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No majority for realignment plan? Olmert Photo: AFP
No majority for realignment plan? Olmert Photo: AFP
 
New immigrants want him running things. Lieberman Photo: Dudi Vaaknin
New immigrants want him running things. Lieberman Photo: Dudi Vaaknin
 
 

Polls: 70 percent oppose realignment

Surveys conducted for Avigdor Lieberman’s Israel Our Home party show that some 70 percent of Israelis who backed last summer’s Gaza disengagement object to West Bank withdrawal plan; only small percentage of respondents said they consider Peretz a success as defense minister

Attila Somfalvi
Published: 06.22.06, 23:17 / Israel News

Two polls conducted for Avigdor Lieberman’s Israel Our Home party showed that some 70 percent of Israelis are opposed to Prime Minister Ehud Olmert’s realignment plan.

 

The polls, conducted by Shvakim Panorama under the supervision of American strategist Arthur Finkelstein, also revealed that some 65-70 percent of those who backed last summer’s Gaza disengagement object to the West Bank withdrawal plan.

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Kadima official: Realignment impossible / Attila Somfalvi
As Prime Minister Ehud Olmert gathers international support for his unilateral realignment plan, senior Kadima official says Israel will not gain international backing for unilateral West Bank withdrawal; 'I am not sure plan will gain majority support within Kadima,' official adds
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In addition, the survey showed that 70 percent of Israelis who backed the Gaza pullout would have been against it today.

 

According to the polls, about 80 percent of new Russian immigrants who voted for Kadima in the March elections now support Israel Our Home due to the fact that Olmert did not appoint Kadima MK Marina Solodkin to a cabinet post, which they view as an insult to the entire sector.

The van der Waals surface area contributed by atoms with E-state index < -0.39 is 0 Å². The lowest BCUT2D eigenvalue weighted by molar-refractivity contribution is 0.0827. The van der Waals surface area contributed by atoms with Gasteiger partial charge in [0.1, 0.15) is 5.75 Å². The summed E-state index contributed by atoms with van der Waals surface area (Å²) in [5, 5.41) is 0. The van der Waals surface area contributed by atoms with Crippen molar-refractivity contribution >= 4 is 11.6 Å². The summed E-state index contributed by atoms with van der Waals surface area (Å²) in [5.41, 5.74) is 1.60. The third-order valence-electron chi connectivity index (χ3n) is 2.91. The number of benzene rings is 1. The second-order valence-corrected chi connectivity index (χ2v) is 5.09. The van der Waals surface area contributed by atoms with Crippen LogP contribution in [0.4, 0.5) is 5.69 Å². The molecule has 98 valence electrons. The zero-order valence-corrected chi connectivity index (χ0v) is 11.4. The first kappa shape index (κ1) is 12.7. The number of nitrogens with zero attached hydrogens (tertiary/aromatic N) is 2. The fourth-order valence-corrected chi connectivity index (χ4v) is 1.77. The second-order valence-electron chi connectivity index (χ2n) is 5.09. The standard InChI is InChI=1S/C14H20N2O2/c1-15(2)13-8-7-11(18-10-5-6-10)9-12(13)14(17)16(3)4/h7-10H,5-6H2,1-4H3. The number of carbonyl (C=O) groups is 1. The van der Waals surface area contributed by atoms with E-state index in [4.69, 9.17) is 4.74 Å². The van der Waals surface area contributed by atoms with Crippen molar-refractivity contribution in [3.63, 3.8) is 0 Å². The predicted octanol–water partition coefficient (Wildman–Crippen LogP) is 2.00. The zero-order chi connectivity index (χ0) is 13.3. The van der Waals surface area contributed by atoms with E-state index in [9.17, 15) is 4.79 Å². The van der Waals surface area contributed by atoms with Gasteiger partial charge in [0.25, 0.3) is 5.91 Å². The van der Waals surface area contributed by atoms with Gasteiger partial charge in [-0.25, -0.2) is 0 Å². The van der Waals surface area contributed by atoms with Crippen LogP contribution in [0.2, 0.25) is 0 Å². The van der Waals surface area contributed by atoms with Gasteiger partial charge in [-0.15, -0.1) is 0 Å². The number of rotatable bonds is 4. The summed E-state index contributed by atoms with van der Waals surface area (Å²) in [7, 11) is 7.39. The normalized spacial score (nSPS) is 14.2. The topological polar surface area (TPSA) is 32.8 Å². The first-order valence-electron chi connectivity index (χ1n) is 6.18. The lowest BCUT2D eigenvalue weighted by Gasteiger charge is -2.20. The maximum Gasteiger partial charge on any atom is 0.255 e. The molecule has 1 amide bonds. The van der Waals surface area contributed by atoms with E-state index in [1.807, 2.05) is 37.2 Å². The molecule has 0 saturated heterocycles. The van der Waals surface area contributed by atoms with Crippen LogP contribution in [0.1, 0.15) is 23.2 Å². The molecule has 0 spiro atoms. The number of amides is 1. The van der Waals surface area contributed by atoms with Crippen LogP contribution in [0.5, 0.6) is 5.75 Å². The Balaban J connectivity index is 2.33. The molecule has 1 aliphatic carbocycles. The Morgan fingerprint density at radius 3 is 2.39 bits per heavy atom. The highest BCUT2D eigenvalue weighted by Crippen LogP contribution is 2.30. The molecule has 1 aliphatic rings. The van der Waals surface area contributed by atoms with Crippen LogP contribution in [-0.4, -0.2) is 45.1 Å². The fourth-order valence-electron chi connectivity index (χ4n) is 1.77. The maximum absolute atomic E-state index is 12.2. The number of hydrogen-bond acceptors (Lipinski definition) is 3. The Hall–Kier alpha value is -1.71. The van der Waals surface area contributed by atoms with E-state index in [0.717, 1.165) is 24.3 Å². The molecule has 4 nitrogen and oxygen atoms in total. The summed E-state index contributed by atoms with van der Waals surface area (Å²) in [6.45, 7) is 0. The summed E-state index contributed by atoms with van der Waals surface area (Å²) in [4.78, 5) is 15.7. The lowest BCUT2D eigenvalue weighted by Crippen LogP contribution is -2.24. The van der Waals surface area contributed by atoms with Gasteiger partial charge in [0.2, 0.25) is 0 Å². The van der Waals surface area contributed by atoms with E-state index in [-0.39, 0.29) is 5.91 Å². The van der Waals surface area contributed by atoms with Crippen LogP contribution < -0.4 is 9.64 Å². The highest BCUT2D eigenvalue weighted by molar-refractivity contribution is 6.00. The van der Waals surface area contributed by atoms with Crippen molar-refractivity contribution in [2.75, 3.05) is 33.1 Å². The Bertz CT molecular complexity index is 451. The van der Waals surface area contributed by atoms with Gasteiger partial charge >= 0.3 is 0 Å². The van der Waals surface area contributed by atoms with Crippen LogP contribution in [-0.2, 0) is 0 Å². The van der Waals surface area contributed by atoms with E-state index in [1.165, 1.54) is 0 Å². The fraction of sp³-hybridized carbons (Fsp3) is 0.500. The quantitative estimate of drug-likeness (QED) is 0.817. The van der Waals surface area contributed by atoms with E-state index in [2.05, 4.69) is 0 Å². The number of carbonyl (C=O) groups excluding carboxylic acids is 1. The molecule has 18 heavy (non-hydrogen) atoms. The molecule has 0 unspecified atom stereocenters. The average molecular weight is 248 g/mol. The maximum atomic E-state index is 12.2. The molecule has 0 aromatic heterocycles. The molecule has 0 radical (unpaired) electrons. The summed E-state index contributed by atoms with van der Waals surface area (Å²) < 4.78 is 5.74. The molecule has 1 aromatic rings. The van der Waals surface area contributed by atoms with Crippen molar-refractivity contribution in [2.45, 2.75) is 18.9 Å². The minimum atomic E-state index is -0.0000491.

The surveys showed that the Russian immigrant public would like to see Lieberman replace Olmert as prime minister; Likud chairman Benjamin Netanyahu followed Lieberman as the sector’s choice for the position.

 

'New immigrants switching from Kadima to Israel Our Home'

 

The polls also revealed that Labor is losing strength, with many of those who voted for Defense Minister Amir Peretz’s party defecting to other parties. Senior Labor officials said certain disappointment can be detected among those who voted for the party in the last elections.

 

Respondents viewed Olmert as a weak prime minister, and only a small percentage said they consider Peretz to be a success as defense minister.

 

The vast majority of those who took part in the survey responded negatively to the question “do you feel safe in the country?” and Finkelstein said the reason this discontent has not been expressed in a major loss of mandates by both Kadima and Labor is attributed to the fact that no security-related catastrophe has occurred.

 

“We can confirm that new immigrants are switching from Kadima to Israel Our Home, and a segment of the general public is leaving both Likud and Kadima for our party,” an Israel Our Home official told Ynet.

 

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